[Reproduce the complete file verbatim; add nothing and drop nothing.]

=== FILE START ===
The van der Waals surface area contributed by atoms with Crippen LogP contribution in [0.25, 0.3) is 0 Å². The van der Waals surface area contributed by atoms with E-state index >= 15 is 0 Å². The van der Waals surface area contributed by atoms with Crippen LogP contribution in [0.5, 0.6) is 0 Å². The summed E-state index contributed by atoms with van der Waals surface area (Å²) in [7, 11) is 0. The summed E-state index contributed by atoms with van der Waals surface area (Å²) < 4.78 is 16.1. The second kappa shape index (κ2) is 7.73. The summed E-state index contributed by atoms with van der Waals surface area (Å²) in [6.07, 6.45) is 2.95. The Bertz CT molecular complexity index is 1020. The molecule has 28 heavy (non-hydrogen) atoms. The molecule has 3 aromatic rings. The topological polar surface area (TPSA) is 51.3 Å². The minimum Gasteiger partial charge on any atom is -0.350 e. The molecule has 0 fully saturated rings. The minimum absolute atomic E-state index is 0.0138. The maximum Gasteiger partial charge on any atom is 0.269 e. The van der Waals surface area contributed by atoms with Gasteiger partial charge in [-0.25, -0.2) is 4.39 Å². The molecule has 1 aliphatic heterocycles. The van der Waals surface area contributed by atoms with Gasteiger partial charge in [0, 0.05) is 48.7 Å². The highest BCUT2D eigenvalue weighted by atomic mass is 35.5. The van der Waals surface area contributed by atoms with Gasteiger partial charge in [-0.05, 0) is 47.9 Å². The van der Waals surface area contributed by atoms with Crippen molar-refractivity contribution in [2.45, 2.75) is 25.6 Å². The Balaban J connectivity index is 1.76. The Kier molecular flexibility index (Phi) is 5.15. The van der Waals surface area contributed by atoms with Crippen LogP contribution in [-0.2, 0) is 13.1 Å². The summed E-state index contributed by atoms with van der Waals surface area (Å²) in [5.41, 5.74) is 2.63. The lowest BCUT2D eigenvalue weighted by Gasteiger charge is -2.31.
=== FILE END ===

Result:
The van der Waals surface area contributed by atoms with Crippen LogP contribution in [0.25, 0.3) is 0 Å². The van der Waals surface area contributed by atoms with E-state index >= 15 is 0 Å². The van der Waals surface area contributed by atoms with Crippen LogP contribution in [0.5, 0.6) is 0 Å². The summed E-state index contributed by atoms with van der Waals surface area (Å²) in [7, 11) is 0. The summed E-state index contributed by atoms with van der Waals surface area (Å²) < 4.78 is 16.1. The second kappa shape index (κ2) is 7.73. The summed E-state index contributed by atoms with van der Waals surface area (Å²) in [6.07, 6.45) is 2.95. The Bertz CT molecular complexity index is 1020. The molecule has 28 heavy (non-hydrogen) atoms. The molecule has 3 aromatic rings. The topological polar surface area (TPSA) is 51.3 Å². The minimum Gasteiger partial charge on any atom is -0.350 e. The molecule has 0 fully saturated rings. The minimum absolute atomic E-state index is 0.0138. The maximum Gasteiger partial charge on any atom is 0.269 e. The van der Waals surface area contributed by atoms with Gasteiger partial charge in [-0.25, -0.2) is 4.39 Å². The molecule has 1 aliphatic heterocycles. The van der Waals surface area contributed by atoms with Gasteiger partial charge in [0, 0.05) is 48.7 Å². The highest BCUT2D eigenvalue weighted by atomic mass is 35.5. The van der Waals surface area contributed by atoms with Gasteiger partial charge in [-0.05, 0) is 47.9 Å². The van der Waals surface area contributed by atoms with Crippen molar-refractivity contribution in [2.45, 2.75) is 25.6 Å². The Balaban J connectivity index is 1.76. The Kier molecular flexibility index (Phi) is 5.15. The van der Waals surface area contributed by atoms with Crippen LogP contribution in [-0.2, 0) is 13.1 Å². The summed E-state index contributed by atoms with van der Waals surface area (Å²) in [5.41, 5.74) is 2.63. The lowest BCUT2D eigenvalue weighted by Gasteiger charge is -2.31.